Crikey, mate! That’s a venomous one!
Two of the most poisonous snakes in the world belong to a genus called taipan
, which Australia has the luxury of dealing with. Razer adopted the name for its latest product, and as with the real thing, the Razer Taipan has quite a bite.
The Taipan is what Razer is hoping to be the dream mouse for competitive gamers. It was built by scientists in lab coats with the help of e-sport athletes around the world. It’s the latest mouse from Razer’s laboratory which brought us the DeathAdder
. Inherently, I had to get my hands on it.
Right out of the gate, I must say that the Taipan is precise—very
precise. During playtime in a variety of first-person shooters such as Battlefield 3
and Counter-Strike: Source
, I enjoyed its swift controls. At times I felt like it was just an extension of my hand as it slithered across my mouse pad with its Teflon feet, putting enemies wrought with inferior mice out of their misery.
Its precision is backed by an 8200dpi 4G Dual Sensor System that is as technologically advanced as it sounds. One of its sensors is used to accurately scribe mouse movements to the on-screen cursor/crosshair while a second optical sensor monitors z-axis movement. The culmination is a level of accuracy that few other mice can contend with.
Due to the inclusion of two sensors, the Taipan
does a great job of adapting to any environment. Tests on both cloth and hard surfaces yielded rigorous results. The dual sensors also do an impressive job of battling liftoff, and every time I picked up the mouse to form another swipe, I had no fear of indeliberate inputs.
While testing the unit in several games, some with raw input enabled and some without, I found that negative acceleration affects quick movements of the device. This is something that mice have battled with for years now. But on the bright-side what I found was very minimal and only affected movements that were so fast that they’ll rarely ever find their way into a real-world scenario. In the case of twitch-shots and sporadic movements, this acceleration never presented itself, and the dampening of liftoff was a huge relief.
’s powerful hardware is housed in a sleek casing that is visually impressive with green LED lights, aggressive angles, and the futuristic flair that Razer is known for. The mouse is ambidextrous, so whether you’re left- or right-handed, you’ll feel right at home. It’s sculpted with a low-profile and slim spacing that keeps the hand right at the center of control. While no weights are included, it sits toward the middle-heavy part of the spectrum and has an excellent center of balance.
The upper shell is hard but feels good to the touch. Both sides of the device have rubber finish that provide reliable grip during intense firefights. The mouse wheel is my favorite part of the package as not only does it give great feedback during scrolling, but it clicks into position with authority. The cord is braided and, as with the mouse, is very durable.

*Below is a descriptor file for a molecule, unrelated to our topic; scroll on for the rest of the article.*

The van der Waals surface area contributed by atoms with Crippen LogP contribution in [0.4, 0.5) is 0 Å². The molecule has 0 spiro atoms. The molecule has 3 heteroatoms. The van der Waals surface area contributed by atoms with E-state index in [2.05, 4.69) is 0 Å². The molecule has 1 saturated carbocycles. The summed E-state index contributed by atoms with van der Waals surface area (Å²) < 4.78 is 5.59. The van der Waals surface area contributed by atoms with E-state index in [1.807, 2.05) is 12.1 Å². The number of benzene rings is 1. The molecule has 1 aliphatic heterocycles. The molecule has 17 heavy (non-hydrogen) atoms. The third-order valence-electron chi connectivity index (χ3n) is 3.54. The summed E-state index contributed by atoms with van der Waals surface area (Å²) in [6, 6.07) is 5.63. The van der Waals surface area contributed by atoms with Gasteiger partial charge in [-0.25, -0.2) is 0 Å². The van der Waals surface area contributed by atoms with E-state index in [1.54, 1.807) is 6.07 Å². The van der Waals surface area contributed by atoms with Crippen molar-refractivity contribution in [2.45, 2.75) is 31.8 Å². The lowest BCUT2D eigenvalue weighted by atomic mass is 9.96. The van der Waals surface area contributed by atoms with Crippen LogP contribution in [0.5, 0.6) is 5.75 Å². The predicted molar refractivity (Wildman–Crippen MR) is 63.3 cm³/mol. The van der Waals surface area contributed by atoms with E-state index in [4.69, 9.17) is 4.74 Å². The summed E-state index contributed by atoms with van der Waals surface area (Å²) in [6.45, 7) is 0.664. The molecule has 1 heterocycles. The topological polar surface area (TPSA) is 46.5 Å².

There are nine buttons in total but in practice only seven of them are practical as the two on the far side are too difficult to press. Speaking of which, I found that each of the four side buttons are too small and can be difficult to press in the heat of battle. The two toward the middle control DPI by default, which is something I constantly took advantage of. Some games and situations command higher DPI, and it’s good to know that the option is readily available along with the extremely high capacity of 8200.
Unfortunately, the symmetrical design causes a few problems. For one, I found it awkward to hold at first with finger grip. It took a few hours to adjust and find the sweet spot, but even then it could have been far more comfortable to hold. I found myself holding it at an angle with my ring and pinky fingers nested on the lip of the indented right-side. The sad part about the comfort level is if it weren’t ambidextrous, which is a main feature of the device, it would be one of Razer’s best designs. That said, I can see users who prefer claw grip to get along nicely with the Taipan
, but palm users won’t have much to hold onto given its low-profile nature.
Although eventually all devices will be supported, the Taipan is one of a select few to take advantage of Razer’s new Synapse 2.0. Synapse is a cloud-based configuration studio that, in the Taipan
’s case, allows for a high level of tuning and customization. Within the studio it’s easy to change acceleration, DPI, liftoff distance, polling rate, and more. The flashy neon green lighting on the device’s scroll wheel and logo can also be disabled independently, although the color can’t be changed. Most importantly, the Taipan
can be calibrated to each unique surface and environment. It’s one of the best features about the mouse, and it’s fun to play with the settings until you find the perfect combination.
What the Razer Taipan
offers that makes it a stand-out device is its reliable accuracy housed within a high-quality shell. It not only looks good, but it gives whoever wields it an advantage on the battlefield. Its ambidextrous design is a nice touch for left-handed users but compromises its comfort level, which becomes especially noticeable during longer play sessions. It’s a gaming mouse that comes very close to being king of the hill, but just misses the mark.
4G Dual Sensor System - 8200dpi
Ambidextrous form factor
Razer Synapse 2.0 enabled
9 programmable Hyperesponse buttons
1000Hz Ultrapolling / 1ms response time
Up to 200 inches per second / 50g acceleration
Approximate size: 124 mm / 4.88” (Length) x 63 mm / 2.48” (Width) x 36 mm / 1.42” (Height)
Approxmate Weight: 132 g / 0.29 lbs
Price: $79.99 MSRP